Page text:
The last of Trump’s proposals is not directly targeted at the economy, but has definite economic implications. Trump’s policy of expelling illegal immigrants is frequently decried as damaging to the American economy. Currently, illegal immigrants compose 5.1 percent of the domestic workforce according to the Pew Research Center. Further, his proposed plan of making citizenship more difficult to acquire hampers future growth. This constraint on the workforce could hamper the ability of the American economy to grow. In a poll of 22 conservative and liberal leaning economists conducted by NPR, all 22 agreed that Donald Trump’s immigration policy would be bad for the economy.

Know the Candidates Series: Hillary Clinton

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C Adam Pfander

In the 2016 race for the White House, we turn our attention to former Secretary of State Hillary Clinton. Much like her Democratic counterpart Senator Bernie Sanders, the Clinton campaign is vocal in its rhetoric to reduce income inequality. Clinton, however, takes a much different tack in approaching this issue.

First and foremost, Clinton would raise the federal minimum wage to $12 per hour, while encouraging States to raise their minimum wage even higher. This plan is designed to boost incomes for working-class Americans, but is not completely beyond reproach. Some economists speculate that this higher minimum wage would be too expensive for rural areas, and would thus choke small businesses who cannot afford to raise wages. This pressure may be alleviated, however, by Clinton’s plan to reduce the tax burden for small businesses.

Beyond simply raising wages, Clinton wants to raise the aggregate productivity and job preparedness of American workers by making college education more affordable. This goal is epitomized in her “New College Compact,” which would make community college completely free, state college loan-free, and provide tax cuts up to $2,500 per student to alleviate the burden of paying for college. The Clinton campaign estimates an approximate $350 billion price tag for this program over the next 10 years – a tall order, which Clinton contends can be met by closing tax loopholes - an issue we will explore momentarily.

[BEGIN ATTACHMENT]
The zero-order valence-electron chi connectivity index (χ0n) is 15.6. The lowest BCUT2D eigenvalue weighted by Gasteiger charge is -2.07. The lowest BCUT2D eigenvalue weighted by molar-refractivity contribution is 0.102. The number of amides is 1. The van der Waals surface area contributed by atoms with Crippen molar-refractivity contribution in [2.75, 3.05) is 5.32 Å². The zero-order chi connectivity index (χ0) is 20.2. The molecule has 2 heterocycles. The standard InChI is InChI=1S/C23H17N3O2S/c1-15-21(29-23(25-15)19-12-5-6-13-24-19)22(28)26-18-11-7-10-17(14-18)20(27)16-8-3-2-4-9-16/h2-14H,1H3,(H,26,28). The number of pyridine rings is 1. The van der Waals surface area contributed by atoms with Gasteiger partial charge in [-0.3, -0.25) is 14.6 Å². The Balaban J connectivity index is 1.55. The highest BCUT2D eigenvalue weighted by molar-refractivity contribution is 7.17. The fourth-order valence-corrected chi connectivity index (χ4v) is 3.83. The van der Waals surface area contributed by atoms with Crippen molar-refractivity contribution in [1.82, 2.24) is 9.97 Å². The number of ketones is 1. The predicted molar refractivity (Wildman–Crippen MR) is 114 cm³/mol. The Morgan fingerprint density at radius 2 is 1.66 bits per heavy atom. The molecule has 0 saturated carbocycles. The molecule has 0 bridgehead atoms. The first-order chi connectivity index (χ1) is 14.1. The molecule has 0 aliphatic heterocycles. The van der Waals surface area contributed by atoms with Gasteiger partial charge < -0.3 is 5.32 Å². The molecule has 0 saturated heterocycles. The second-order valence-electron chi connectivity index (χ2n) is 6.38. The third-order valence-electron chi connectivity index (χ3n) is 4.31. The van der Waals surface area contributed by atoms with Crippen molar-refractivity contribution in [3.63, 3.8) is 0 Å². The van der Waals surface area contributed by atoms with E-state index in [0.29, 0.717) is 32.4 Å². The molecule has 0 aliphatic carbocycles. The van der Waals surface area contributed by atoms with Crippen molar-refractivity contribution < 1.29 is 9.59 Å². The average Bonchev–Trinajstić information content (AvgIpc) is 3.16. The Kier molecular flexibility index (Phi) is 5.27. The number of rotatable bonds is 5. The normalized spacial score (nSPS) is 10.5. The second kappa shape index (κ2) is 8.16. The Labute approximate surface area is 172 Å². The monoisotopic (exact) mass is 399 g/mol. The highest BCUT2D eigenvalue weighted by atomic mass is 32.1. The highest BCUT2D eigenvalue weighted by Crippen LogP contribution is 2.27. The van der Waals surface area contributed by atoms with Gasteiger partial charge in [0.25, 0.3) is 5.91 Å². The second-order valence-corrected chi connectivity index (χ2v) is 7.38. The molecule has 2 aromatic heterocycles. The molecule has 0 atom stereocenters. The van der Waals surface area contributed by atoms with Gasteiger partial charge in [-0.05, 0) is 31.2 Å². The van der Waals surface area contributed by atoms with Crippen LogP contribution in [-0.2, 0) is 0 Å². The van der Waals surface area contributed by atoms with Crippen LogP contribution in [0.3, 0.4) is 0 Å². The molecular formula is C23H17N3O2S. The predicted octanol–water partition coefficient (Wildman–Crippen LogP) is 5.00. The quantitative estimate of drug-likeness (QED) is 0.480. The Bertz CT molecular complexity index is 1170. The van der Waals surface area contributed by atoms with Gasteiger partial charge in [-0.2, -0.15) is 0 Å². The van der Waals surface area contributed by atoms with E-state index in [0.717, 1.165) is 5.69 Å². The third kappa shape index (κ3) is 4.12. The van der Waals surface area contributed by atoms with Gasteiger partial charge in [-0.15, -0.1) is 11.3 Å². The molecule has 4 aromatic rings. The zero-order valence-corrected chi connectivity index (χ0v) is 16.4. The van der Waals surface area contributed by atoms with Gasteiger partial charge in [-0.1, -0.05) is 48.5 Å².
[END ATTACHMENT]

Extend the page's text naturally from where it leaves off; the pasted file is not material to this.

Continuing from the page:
Turning away from the workforce, Clinton wants to invest heavily in American infrastructure. As President, Clinton would establish a National Infrastructure Bank, whose sole purpose would be to give funds to construction projects for roads, bridges, power lines, etc.. This type of financial support is designed to make infrastructure development easier and cheaper.

Economists normally love this type of investment spending. Better roads mean less cost, more efficient production and transportation, and ultimately, higher economic growth. However, in a recent poll of 22 economists conducted by National Public Radio (NPR), emotions are mixed. Some economists feel that the practical aspect of establishing a bank this size is too costly; others are not convinced that a bank is even necessary, when the federal government can just spend directly on investment.

How does Clinton plan to pay for these projects? Her main budget proposal is to simplify the tax code. Specifically, she wants to close the numerous tax loopholes that effectively allow corporations and the wealthy to pay lower taxes. In other words, Clinton feels that the federal government is leaving money on the table when it comes to tax revenue; she wants to get it back. In this manner, Clinton would increase the progressivity of the tax code. Economists, however, debate whether there is enough money left on the table to cover her proposed spending.